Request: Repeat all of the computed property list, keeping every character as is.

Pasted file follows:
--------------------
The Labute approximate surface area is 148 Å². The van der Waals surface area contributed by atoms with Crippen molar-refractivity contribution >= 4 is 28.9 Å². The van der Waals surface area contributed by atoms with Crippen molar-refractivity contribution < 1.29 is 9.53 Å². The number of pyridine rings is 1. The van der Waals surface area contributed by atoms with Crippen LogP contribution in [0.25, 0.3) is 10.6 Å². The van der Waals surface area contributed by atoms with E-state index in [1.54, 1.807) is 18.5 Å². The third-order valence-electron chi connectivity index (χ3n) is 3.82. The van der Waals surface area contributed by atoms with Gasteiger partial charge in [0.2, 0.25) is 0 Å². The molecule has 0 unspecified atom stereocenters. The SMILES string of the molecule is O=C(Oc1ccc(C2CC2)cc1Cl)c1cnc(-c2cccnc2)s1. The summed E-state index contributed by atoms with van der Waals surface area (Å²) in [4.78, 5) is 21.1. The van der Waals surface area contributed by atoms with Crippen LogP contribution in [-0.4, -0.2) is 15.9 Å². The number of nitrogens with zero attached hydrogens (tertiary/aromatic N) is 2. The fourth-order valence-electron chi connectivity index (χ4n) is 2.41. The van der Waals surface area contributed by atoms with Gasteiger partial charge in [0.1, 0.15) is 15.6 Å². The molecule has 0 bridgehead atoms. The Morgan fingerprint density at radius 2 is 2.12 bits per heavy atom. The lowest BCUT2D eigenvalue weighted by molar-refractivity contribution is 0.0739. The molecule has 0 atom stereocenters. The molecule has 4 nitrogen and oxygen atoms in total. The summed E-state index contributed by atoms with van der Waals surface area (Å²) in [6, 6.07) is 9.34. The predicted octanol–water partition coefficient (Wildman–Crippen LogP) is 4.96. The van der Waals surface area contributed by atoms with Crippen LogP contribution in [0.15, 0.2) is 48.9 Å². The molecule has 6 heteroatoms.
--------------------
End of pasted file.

The Labute approximate surface area is 148 Å². The van der Waals surface area contributed by atoms with Crippen molar-refractivity contribution >= 4 is 28.9 Å². The van der Waals surface area contributed by atoms with Crippen molar-refractivity contribution < 1.29 is 9.53 Å². The number of pyridine rings is 1. The van der Waals surface area contributed by atoms with Crippen LogP contribution in [0.25, 0.3) is 10.6 Å². The van der Waals surface area contributed by atoms with E-state index in [1.54, 1.807) is 18.5 Å². The third-order valence-electron chi connectivity index (χ3n) is 3.82. The van der Waals surface area contributed by atoms with Gasteiger partial charge in [0.2, 0.25) is 0 Å². The molecule has 0 unspecified atom stereocenters. The SMILES string of the molecule is O=C(Oc1ccc(C2CC2)cc1Cl)c1cnc(-c2cccnc2)s1. The summed E-state index contributed by atoms with van der Waals surface area (Å²) in [4.78, 5) is 21.1. The van der Waals surface area contributed by atoms with Crippen LogP contribution in [-0.4, -0.2) is 15.9 Å². The number of nitrogens with zero attached hydrogens (tertiary/aromatic N) is 2. The fourth-order valence-electron chi connectivity index (χ4n) is 2.41. The van der Waals surface area contributed by atoms with Gasteiger partial charge in [0.1, 0.15) is 15.6 Å². The molecule has 0 bridgehead atoms. The Morgan fingerprint density at radius 2 is 2.12 bits per heavy atom. The lowest BCUT2D eigenvalue weighted by molar-refractivity contribution is 0.0739. The molecule has 0 atom stereocenters. The molecule has 4 nitrogen and oxygen atoms in total. The summed E-state index contributed by atoms with van der Waals surface area (Å²) in [6, 6.07) is 9.34. The predicted octanol–water partition coefficient (Wildman–Crippen LogP) is 4.96. The van der Waals surface area contributed by atoms with Crippen LogP contribution in [0.15, 0.2) is 48.9 Å². The molecule has 6 heteroatoms.